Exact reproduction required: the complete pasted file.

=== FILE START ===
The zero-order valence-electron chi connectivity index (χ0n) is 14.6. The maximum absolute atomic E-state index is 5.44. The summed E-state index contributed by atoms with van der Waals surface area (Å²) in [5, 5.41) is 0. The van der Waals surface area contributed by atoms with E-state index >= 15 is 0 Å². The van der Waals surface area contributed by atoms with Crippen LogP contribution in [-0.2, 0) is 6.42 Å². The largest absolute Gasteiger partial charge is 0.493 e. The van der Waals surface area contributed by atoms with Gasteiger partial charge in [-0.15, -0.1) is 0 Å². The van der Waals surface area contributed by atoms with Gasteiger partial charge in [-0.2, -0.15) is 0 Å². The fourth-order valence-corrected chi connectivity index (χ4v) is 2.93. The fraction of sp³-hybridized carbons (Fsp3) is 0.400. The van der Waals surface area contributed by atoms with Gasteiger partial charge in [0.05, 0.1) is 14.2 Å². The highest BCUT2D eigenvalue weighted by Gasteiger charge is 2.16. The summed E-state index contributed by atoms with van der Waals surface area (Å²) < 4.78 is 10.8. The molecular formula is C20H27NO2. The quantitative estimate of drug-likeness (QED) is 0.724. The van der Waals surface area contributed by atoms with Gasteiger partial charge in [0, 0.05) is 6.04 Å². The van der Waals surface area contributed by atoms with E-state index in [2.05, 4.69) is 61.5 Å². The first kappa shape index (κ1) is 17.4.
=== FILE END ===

The zero-order valence-electron chi connectivity index (χ0n) is 14.6. The maximum absolute atomic E-state index is 5.44. The summed E-state index contributed by atoms with van der Waals surface area (Å²) in [5, 5.41) is 0. The van der Waals surface area contributed by atoms with E-state index >= 15 is 0 Å². The van der Waals surface area contributed by atoms with Crippen LogP contribution in [-0.2, 0) is 6.42 Å². The largest absolute Gasteiger partial charge is 0.493 e. The van der Waals surface area contributed by atoms with Gasteiger partial charge in [-0.15, -0.1) is 0 Å². The van der Waals surface area contributed by atoms with Gasteiger partial charge in [-0.2, -0.15) is 0 Å². The fourth-order valence-corrected chi connectivity index (χ4v) is 2.93. The fraction of sp³-hybridized carbons (Fsp3) is 0.400. The van der Waals surface area contributed by atoms with Gasteiger partial charge in [0.05, 0.1) is 14.2 Å². The highest BCUT2D eigenvalue weighted by Gasteiger charge is 2.16. The summed E-state index contributed by atoms with van der Waals surface area (Å²) < 4.78 is 10.8. The molecular formula is C20H27NO2. The quantitative estimate of drug-likeness (QED) is 0.724. The van der Waals surface area contributed by atoms with Gasteiger partial charge in [0, 0.05) is 6.04 Å². The van der Waals surface area contributed by atoms with E-state index in [2.05, 4.69) is 61.5 Å². The first kappa shape index (κ1) is 17.4.